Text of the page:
Curfew hinders relief work in Assam

July 28, 2012 by  
Filed under newsletter-india

Assam, July 27, 2012: Missionaries of Charity Sisters could not extend their help to those hit by the clashes due to the curfew.

As the toll in the ethnic violence in Assam rose to 58, relief agencies are finding it difficult to reach out to those affected.

“The curfew in the affected areas is keeping us handicapped but still we are trying to assess the damage,” said Babita Alick, incharge of the disaster management team of Caritas India, the social service wing of the Catholic Church.

Indefinite curfew and shoot-at-sight orders have been imposed in the worst-hit Kokrajhar district of the northeastern Indian state.

Chirag and Dhubri districts have been placed under night curfew.

Nearly 200,000 people have been rendered homeless in the violence started on July 20 when tribal people accused Muslims of killing four indigenous Bodo youths.

This led to a series of clashes in which both groups have been torching houses in Kokrajhar and Chirang districts.

Missionaries of Charity Sisters could not extend their help to those hit by the clashes due to the curfew.

Sr. Jacoba, superior of the community in Bongaigaon, said they tried to go twice to the violence-affected areas with relief material but could not succeed.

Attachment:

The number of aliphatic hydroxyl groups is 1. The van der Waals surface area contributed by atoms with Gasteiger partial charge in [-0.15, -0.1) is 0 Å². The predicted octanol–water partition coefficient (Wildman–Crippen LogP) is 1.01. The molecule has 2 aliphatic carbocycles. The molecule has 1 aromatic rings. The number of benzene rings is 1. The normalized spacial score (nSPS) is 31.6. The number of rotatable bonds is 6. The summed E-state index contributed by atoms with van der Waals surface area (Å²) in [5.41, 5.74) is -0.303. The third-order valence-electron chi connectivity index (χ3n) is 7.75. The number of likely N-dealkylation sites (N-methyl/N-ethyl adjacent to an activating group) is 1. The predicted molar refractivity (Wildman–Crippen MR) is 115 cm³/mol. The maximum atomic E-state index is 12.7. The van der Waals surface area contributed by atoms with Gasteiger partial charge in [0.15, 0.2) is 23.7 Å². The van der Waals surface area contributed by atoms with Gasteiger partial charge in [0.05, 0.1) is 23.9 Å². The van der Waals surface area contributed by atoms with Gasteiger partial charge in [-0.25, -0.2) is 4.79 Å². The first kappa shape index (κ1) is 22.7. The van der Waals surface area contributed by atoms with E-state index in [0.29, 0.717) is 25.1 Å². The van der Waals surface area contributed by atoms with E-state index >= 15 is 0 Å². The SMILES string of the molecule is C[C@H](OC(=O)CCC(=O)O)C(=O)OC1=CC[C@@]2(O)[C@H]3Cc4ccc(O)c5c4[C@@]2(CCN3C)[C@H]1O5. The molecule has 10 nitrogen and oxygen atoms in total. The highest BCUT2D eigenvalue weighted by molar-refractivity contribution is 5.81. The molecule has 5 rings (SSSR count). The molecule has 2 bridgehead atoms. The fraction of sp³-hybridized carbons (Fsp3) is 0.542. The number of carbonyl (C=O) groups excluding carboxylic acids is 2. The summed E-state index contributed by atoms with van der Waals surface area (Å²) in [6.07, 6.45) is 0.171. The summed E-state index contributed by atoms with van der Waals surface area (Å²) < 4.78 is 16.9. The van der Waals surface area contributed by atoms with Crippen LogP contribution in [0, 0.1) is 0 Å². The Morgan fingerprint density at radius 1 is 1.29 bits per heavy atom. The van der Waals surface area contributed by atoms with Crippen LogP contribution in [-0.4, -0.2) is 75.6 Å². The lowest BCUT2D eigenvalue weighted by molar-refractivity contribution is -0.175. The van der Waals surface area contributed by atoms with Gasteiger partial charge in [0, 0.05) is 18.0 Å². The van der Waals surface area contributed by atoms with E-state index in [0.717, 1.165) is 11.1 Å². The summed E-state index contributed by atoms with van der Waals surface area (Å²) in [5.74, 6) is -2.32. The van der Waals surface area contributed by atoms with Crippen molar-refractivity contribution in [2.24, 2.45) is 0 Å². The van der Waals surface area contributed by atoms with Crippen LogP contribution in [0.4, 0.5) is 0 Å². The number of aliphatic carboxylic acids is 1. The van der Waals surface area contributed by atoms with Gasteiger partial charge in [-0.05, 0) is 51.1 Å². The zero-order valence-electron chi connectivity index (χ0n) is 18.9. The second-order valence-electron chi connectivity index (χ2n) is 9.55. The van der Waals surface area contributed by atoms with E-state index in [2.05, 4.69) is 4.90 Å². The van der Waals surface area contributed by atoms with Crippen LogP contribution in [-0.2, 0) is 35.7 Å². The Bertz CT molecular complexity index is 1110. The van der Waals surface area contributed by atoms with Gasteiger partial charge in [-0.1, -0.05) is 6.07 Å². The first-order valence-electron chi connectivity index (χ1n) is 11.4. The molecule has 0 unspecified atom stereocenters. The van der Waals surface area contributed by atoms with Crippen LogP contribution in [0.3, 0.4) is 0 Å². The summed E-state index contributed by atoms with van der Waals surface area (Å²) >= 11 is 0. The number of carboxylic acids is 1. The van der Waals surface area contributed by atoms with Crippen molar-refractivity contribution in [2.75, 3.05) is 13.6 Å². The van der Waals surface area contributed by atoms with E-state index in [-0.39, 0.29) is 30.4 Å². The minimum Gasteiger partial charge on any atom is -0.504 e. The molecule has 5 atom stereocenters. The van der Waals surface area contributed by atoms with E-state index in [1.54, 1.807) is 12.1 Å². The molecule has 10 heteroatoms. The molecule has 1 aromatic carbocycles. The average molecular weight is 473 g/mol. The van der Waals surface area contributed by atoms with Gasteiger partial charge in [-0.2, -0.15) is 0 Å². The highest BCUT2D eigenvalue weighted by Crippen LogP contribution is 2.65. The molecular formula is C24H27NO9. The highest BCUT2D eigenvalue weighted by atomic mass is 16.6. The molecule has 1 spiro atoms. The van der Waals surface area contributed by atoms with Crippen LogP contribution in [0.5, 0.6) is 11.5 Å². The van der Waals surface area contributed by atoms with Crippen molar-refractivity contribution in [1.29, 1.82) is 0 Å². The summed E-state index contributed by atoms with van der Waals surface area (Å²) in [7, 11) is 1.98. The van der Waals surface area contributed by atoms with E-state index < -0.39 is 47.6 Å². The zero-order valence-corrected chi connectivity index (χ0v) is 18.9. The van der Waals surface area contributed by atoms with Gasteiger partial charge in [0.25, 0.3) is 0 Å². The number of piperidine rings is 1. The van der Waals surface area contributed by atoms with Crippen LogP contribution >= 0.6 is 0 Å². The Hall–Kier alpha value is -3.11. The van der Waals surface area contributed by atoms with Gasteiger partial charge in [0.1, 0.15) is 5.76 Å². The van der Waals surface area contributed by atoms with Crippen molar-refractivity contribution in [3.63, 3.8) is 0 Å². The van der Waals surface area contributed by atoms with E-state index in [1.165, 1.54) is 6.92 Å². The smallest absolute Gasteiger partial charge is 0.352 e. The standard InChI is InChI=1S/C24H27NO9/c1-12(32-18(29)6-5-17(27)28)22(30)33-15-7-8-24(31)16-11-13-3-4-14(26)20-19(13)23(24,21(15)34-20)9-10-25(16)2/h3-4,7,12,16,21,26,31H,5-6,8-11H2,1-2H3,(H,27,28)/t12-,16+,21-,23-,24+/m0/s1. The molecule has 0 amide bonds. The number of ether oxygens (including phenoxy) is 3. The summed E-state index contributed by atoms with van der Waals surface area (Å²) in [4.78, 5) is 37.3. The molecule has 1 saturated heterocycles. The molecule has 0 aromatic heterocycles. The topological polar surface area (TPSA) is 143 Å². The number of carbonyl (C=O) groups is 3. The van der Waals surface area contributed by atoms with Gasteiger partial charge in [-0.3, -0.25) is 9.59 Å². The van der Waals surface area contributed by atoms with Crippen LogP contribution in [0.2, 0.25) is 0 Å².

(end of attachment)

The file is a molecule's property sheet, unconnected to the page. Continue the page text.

She said that Bodo women were attending regular prayer service in their church.

Amrit Gilsmith, a Baptist Christian leader from Guwahati, said, “We cannot reach out to the affected because of the curfew. All we are doing now is praying in all our churches and planning our next course of action.”

Schools, institutions, health centers and church premises are serving as relief camps to those affected by the violence.

However, train services Thursday resumed after two days of complete disruption. Three special trains have been started to ferry stranded passengers.

Bishop Thomas Pulloppillil of Bongaigaon has appealed for peace in the violence-hit districts.

The prelate has constituted a relief team and peace mission committee and is continuously monitoring the situation.

Kokhrajhar is the headquarters of the Bodoland Territorial Area Districts, an autonomous region in the state that has witnessed ethnic violence for more than 20 years.

All the four districts that form the Bodoland Territorial Area Districts come under the diocesan jurisdiction. Out of that two of the districts- Kokrajhar and Chirang- are hit by the ethnic violence.

Alick said that there has been heavy displacement of people from both the communities and they are planning to provide food and medical assistance to the affected from Sunday.

– ucan

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